Cloud Standards: It's High Time

By: Johannes Watzl

Cloud computing, a young, game-changing business, has brought about new opportunities for IT organizations, not to mention service providers and their customers.

Supported by the advent of technologies like virtualization, cloud computing emerged from the world of outsourcing and application services, but in contrast to traditional IT outsourcing, cloud computing offers scalability, often referred to as flexibility or elasticity available on demand. The scaling is two-dimensional: the number of resources can be increased or decreased at any time and for any length of time. This is important in order to respond to changing demand, such as peak loads; in traditional scenarios peak loads are covered by overprovisioning, which implies idle resources during non-peak times.

Due to its strong impact on current business operations and the corresponding benefits, the cloud computing market is growing quickly. Enterprises all over the world are seeking to reduce their costs by turning their capital expenditures (CAPEX) into operational expenditures (OPEX). Another driving force is the rapid pace of change in the field of IT due to the short half-life of hardware and software technologies. This especially applies when cutting-edge technologies are mandatory and therefore require shorter investment cycles.

Despite all these advantages, there are several important topics that need to be considered when moving to the cloud. The three most critical concerns are security, legal issues and interoperability.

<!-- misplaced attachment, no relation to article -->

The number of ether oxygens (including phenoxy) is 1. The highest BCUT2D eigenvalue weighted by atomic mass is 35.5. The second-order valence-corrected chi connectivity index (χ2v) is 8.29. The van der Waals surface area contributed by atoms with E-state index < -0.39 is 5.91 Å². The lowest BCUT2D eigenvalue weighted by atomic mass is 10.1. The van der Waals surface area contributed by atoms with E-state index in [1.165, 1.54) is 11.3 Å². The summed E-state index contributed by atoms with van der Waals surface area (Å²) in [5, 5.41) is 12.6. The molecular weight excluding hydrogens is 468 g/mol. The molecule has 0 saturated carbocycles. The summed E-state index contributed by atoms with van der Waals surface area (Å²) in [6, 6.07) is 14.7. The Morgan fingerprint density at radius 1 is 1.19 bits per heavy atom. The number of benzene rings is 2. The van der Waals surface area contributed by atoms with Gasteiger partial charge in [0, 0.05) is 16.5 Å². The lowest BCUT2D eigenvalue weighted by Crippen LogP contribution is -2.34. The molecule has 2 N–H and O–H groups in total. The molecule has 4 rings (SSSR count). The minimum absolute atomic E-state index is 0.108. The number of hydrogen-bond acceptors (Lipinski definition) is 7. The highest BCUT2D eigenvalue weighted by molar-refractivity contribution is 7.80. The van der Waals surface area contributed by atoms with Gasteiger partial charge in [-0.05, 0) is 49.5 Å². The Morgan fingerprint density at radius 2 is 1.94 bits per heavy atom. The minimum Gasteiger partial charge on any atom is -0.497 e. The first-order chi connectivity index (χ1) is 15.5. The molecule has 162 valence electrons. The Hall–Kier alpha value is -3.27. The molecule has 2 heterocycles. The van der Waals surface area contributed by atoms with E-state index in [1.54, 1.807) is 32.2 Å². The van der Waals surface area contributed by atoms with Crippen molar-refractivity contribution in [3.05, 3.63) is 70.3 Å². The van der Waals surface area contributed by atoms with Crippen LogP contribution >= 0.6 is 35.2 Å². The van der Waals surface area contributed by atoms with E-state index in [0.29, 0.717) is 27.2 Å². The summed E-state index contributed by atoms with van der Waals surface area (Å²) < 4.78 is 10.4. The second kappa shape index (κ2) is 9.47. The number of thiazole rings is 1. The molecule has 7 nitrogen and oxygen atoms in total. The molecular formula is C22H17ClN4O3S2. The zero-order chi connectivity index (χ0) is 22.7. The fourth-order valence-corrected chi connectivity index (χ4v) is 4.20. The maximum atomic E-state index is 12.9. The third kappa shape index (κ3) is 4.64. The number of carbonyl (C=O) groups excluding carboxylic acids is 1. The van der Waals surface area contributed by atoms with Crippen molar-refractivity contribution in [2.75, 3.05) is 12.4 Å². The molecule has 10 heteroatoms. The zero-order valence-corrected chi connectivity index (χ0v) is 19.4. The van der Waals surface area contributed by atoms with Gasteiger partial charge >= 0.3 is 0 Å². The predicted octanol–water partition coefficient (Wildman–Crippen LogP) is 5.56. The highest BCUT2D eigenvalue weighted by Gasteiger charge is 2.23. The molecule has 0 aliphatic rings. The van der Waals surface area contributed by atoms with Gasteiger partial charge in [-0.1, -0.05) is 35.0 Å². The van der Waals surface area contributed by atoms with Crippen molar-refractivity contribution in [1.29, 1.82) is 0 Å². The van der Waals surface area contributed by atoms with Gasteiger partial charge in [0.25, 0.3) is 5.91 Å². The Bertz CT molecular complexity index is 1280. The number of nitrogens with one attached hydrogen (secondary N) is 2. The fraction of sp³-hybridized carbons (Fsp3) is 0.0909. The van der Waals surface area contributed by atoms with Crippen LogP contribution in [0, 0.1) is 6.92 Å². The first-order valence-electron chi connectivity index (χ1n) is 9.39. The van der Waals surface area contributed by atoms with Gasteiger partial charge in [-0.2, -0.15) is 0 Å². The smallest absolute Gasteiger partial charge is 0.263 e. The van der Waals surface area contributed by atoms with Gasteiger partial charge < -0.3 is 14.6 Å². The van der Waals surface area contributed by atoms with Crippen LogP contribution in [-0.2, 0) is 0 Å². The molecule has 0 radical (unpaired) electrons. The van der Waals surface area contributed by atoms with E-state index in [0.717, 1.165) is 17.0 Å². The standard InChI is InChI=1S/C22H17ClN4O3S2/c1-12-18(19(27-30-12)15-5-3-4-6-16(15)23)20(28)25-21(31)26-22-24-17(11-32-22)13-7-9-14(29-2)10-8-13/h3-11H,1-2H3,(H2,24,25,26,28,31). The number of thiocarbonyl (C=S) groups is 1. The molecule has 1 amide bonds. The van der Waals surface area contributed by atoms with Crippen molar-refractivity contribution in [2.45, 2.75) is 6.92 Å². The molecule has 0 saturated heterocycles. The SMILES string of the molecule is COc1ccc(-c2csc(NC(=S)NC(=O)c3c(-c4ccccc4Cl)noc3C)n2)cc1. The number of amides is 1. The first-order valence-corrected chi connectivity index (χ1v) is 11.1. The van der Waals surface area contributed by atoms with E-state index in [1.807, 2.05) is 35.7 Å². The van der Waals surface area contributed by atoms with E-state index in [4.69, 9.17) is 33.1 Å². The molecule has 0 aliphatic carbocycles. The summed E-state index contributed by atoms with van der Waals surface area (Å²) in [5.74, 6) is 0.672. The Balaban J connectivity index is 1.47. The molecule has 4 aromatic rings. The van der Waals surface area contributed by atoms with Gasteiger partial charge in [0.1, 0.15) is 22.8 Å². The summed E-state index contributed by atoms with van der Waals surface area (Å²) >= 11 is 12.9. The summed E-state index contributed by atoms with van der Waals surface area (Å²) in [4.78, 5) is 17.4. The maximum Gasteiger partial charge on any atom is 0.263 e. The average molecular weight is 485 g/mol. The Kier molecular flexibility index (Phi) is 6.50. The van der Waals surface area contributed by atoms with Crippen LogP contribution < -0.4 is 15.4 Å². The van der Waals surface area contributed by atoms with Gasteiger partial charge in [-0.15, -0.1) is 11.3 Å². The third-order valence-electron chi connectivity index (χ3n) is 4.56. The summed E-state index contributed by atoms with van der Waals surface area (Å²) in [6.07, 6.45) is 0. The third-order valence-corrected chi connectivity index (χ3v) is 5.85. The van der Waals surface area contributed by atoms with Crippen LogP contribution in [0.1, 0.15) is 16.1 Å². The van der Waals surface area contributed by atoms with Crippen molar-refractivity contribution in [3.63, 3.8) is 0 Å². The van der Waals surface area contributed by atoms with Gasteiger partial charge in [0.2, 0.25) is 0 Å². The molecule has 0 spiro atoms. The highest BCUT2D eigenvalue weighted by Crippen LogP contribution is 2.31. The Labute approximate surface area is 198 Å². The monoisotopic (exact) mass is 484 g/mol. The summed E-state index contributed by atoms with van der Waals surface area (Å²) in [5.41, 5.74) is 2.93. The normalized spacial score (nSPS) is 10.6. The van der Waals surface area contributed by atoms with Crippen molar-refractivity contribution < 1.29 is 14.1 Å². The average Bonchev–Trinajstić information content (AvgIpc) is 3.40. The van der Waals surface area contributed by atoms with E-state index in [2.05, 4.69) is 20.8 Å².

The drive toward cloud standards

When deciding on a particular cloud service, consumers are often locked in by their provider’s operating proprietary technologies, such as hypervisors, interfaces and data formats. Additionally, the services offer proprietary functionalities, and the ways of pricing and billing are different, as are providers’ descriptions of their cloud services. These individual offerings impede the comparability of cloud services, preventing a smooth, easy cloud-provider switch.

The data transfer in provider-switching or data-export scenarios can be a problem, one caused by the lack of standardized processes handling the export, transfer and import of a client’s data. Despite the different export and import formats, the responsibilities for data transfer are not typically clear. At the moment, a client has to take care of all issues related to transfer and conversion. 

In order to solve the comparability and interoperability challenges in cloud computing, it is absolutely urgent to deploy existing standards and develop new ones. The fact that standards are the way to go has been picked up by several institutions, including governments, leading them to develop strategies for cloud computing. 

The landscape of cloud standards

The European Commission (EC) is enforcing open standards for clouds in business, government and science as one of the pillars in the Digital Agenda for Europe. The EC has founded several projects driving standardization in cloud computing, evaluating existing standards as well as contributing to working groups developing standards. An initiative highlighted by Neelie Kroes, vice president of the EC, is the SIENA project, which has published the SIENA Roadmap on Distributed Computing Infrastructure for e-Science and Beyond in Europe.

In the U.S. the National Institute for Standards and Technology (NIST) has a leading role in cloud standards strategies. It has established groups working on a broad range of topics and has published several documents, including a definition of cloud computing and a reference architecture for it.


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